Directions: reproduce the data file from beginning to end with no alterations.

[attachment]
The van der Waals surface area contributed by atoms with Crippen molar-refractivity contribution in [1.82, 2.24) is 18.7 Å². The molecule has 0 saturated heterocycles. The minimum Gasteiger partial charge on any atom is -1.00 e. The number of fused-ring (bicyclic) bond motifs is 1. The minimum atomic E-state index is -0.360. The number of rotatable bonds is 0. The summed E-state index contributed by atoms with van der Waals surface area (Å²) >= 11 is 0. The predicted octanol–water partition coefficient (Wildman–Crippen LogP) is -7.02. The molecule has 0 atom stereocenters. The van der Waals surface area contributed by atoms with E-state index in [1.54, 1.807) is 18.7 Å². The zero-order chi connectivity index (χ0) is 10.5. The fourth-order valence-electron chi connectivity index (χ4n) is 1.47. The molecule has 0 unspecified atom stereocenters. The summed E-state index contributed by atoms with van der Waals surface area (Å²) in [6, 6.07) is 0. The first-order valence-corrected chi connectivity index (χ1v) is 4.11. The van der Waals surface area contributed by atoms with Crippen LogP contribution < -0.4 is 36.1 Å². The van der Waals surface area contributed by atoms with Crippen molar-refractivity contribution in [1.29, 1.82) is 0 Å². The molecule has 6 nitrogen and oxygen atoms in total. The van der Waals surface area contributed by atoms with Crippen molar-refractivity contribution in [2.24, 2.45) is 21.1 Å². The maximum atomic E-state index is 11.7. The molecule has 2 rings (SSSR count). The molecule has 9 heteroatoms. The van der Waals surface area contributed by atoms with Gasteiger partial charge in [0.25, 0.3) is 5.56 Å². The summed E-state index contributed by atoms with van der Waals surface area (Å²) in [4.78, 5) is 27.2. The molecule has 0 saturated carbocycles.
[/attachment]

The van der Waals surface area contributed by atoms with Crippen molar-refractivity contribution in [1.82, 2.24) is 18.7 Å². The molecule has 0 saturated heterocycles. The minimum Gasteiger partial charge on any atom is -1.00 e. The number of fused-ring (bicyclic) bond motifs is 1. The minimum atomic E-state index is -0.360. The number of rotatable bonds is 0. The summed E-state index contributed by atoms with van der Waals surface area (Å²) >= 11 is 0. The predicted octanol–water partition coefficient (Wildman–Crippen LogP) is -7.02. The molecule has 0 atom stereocenters. The van der Waals surface area contributed by atoms with E-state index in [1.54, 1.807) is 18.7 Å². The zero-order chi connectivity index (χ0) is 10.5. The fourth-order valence-electron chi connectivity index (χ4n) is 1.47. The molecule has 0 unspecified atom stereocenters. The summed E-state index contributed by atoms with van der Waals surface area (Å²) in [6, 6.07) is 0. The first-order valence-corrected chi connectivity index (χ1v) is 4.11. The van der Waals surface area contributed by atoms with Crippen LogP contribution < -0.4 is 36.1 Å². The van der Waals surface area contributed by atoms with Crippen molar-refractivity contribution in [1.29, 1.82) is 0 Å². The molecule has 6 nitrogen and oxygen atoms in total. The van der Waals surface area contributed by atoms with Crippen molar-refractivity contribution in [2.24, 2.45) is 21.1 Å². The maximum atomic E-state index is 11.7. The molecule has 2 rings (SSSR count). The molecule has 9 heteroatoms. The van der Waals surface area contributed by atoms with Gasteiger partial charge in [0.25, 0.3) is 5.56 Å². The summed E-state index contributed by atoms with van der Waals surface area (Å²) in [4.78, 5) is 27.2. The molecule has 0 saturated carbocycles.